Posted by CreateSpaceBlogger Apr 7, 2014

Before I attempted writing my first novel, I wrote screenplays. In fact, I wrote a total of 12 screenplays. None were produced or optioned. A few sparked mild interest from a studio or two, but nothing more. Some would count my experience as a "screenwriter" as a failure. I wouldn't. I gained something immensely valuable from the journey: I learned how to write dialogue.

 

When you write a screenplay, you hold everything in your head except the dialogue. What I mean by that is the setting, descriptions of character and character movements are only minimally described by the writer. The dialogue is the only area where you can truly experiment, and you can do so with unusual detail.

 

As you write, you hear the dialogue in your head. As you hear it in your head, you picture characters in the ideal setting. As you picture them in the ideal setting, you see their movement and interaction. It really is an extraordinary event of imaginary proportions. You're basically seeing this movie in your mind's eye before a single frame of film has been shot.

 

Ninety percent of what you see doesn't appear anywhere in the script. Only the dialogue you hear does. And what you discover is that setting, interaction and even character movement affect dialogue and how it's delivered. If you do it right, you create dialogue that brings a screenplay to life. And while I've never written a stage play, I imagine it holds the same kind of magical feeling.

 

If you're not happy with your dialogue, why not throw yourself into creating a screenplay? I promise it will force you to see beyond the importance of the verbal communication of words shared between characters. You will see all those unwritten communication cues that make a scene work as well.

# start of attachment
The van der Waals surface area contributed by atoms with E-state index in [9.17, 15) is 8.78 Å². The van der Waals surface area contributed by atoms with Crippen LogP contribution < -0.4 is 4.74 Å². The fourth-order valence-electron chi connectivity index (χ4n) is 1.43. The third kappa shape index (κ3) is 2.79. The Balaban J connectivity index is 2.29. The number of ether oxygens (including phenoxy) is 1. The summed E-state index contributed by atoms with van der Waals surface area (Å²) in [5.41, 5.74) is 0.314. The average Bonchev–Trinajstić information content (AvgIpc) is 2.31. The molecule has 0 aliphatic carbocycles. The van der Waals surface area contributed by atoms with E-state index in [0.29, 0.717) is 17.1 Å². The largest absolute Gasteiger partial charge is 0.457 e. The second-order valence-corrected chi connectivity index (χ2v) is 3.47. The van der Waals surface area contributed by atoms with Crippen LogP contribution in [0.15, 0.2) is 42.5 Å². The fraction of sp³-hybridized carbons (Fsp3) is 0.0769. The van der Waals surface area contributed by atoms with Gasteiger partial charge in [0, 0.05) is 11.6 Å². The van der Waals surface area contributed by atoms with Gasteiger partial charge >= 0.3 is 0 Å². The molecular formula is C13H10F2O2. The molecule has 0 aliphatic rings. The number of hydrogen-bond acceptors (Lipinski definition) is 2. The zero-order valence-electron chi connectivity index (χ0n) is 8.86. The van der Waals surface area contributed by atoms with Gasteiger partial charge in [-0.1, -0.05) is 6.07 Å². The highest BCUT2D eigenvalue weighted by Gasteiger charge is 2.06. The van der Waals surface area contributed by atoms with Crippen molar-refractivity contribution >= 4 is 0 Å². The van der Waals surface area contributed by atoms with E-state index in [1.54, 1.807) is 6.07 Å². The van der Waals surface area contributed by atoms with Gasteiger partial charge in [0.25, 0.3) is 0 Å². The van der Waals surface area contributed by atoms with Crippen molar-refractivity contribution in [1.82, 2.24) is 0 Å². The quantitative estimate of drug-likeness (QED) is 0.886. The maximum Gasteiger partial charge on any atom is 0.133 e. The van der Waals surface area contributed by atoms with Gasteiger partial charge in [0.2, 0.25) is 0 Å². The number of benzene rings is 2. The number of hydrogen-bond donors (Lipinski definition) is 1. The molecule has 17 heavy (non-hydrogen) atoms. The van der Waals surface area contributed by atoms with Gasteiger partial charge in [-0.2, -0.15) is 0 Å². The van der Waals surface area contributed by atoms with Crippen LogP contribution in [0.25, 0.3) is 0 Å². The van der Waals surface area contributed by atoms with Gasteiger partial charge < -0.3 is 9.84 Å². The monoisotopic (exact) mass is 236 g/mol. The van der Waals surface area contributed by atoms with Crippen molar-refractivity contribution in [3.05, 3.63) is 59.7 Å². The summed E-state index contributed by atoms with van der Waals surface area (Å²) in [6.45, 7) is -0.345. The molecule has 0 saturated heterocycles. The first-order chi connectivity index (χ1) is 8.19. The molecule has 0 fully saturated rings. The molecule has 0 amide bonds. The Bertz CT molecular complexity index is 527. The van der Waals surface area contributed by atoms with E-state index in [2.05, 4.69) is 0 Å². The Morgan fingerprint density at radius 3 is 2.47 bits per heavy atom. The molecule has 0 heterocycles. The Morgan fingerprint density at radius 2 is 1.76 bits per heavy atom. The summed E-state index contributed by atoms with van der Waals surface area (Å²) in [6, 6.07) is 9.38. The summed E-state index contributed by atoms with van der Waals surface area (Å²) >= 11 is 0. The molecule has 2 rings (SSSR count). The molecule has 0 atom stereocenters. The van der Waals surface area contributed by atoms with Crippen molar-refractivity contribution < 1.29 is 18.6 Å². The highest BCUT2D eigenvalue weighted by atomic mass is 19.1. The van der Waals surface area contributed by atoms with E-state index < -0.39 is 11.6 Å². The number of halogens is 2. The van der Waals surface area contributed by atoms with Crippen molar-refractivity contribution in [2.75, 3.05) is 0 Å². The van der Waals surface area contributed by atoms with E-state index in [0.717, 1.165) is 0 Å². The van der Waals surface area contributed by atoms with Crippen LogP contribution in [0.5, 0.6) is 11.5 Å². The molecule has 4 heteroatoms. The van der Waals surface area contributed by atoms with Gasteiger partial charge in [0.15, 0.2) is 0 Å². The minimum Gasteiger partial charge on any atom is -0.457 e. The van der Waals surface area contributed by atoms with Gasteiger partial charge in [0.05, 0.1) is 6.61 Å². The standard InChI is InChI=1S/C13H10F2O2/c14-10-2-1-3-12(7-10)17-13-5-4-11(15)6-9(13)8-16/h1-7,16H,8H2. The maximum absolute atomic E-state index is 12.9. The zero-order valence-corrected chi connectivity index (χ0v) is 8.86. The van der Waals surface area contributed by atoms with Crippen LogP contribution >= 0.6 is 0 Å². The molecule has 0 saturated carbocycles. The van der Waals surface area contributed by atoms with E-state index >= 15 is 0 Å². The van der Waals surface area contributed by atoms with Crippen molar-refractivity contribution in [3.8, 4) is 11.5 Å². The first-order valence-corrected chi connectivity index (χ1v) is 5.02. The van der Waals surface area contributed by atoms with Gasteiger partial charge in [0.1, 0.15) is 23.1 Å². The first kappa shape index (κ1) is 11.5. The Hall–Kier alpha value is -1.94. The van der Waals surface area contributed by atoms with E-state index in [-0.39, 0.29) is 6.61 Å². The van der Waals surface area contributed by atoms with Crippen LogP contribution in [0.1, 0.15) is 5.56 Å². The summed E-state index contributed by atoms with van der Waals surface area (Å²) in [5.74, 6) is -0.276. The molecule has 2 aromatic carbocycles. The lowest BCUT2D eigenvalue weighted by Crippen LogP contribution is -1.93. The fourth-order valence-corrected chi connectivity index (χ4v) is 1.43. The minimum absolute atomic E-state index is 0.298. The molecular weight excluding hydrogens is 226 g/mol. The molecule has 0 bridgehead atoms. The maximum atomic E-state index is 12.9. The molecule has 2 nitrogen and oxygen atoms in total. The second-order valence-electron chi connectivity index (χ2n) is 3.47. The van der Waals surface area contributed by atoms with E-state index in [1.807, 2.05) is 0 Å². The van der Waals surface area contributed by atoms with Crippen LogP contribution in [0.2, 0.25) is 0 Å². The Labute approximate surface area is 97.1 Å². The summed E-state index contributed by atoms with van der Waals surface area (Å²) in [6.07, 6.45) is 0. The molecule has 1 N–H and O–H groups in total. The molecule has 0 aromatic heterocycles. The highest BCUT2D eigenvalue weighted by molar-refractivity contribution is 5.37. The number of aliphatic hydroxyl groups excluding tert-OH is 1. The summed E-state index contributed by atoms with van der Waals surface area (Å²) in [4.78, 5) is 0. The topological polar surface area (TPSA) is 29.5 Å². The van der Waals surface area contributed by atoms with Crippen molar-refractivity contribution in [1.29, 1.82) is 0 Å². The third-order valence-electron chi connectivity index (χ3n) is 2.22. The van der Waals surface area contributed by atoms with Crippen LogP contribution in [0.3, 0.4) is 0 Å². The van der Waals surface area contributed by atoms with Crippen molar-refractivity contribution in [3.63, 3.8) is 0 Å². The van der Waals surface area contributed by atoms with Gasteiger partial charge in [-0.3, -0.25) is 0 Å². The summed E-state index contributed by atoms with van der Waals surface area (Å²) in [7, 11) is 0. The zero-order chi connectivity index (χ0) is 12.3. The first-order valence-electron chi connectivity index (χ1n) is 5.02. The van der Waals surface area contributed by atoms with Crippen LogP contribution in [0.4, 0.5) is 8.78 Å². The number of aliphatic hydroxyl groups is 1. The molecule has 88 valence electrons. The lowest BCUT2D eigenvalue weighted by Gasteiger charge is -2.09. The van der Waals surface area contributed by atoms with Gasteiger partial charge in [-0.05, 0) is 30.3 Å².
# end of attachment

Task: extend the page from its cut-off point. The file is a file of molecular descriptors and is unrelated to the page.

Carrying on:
-Richard

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Richard Ridley is an award-winning author and paid CreateSpace contributor.

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Finished Your Manuscript? Check Your Dialogue

Defining Characters through Action, Not Description

1,715 Views 0 Comments Permalink Tags: self_publishing, authors, writing, screenplays, dialogue
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Welcome to the Weekly News Roundup - a collection of news, advice and opinions from around the virtual globe.

 

Books/Publishing

 

To Do: A Social Media Spring Clean - Catherine, Caffeinated

Those old posts you've forgotten about may have a few odds and ends that need your attention.             

                                                    

How to Build Buzz for Your Book with Social Media - The Future of Ink

How to build buzz without drowning people in self-promotion.

 

Film

                                                        

5 Things about Crowdfunding That Were True in 1998 (& Are Still True Today) - Filmmaker IQ

Think crowdfunding is a new concept? Think again.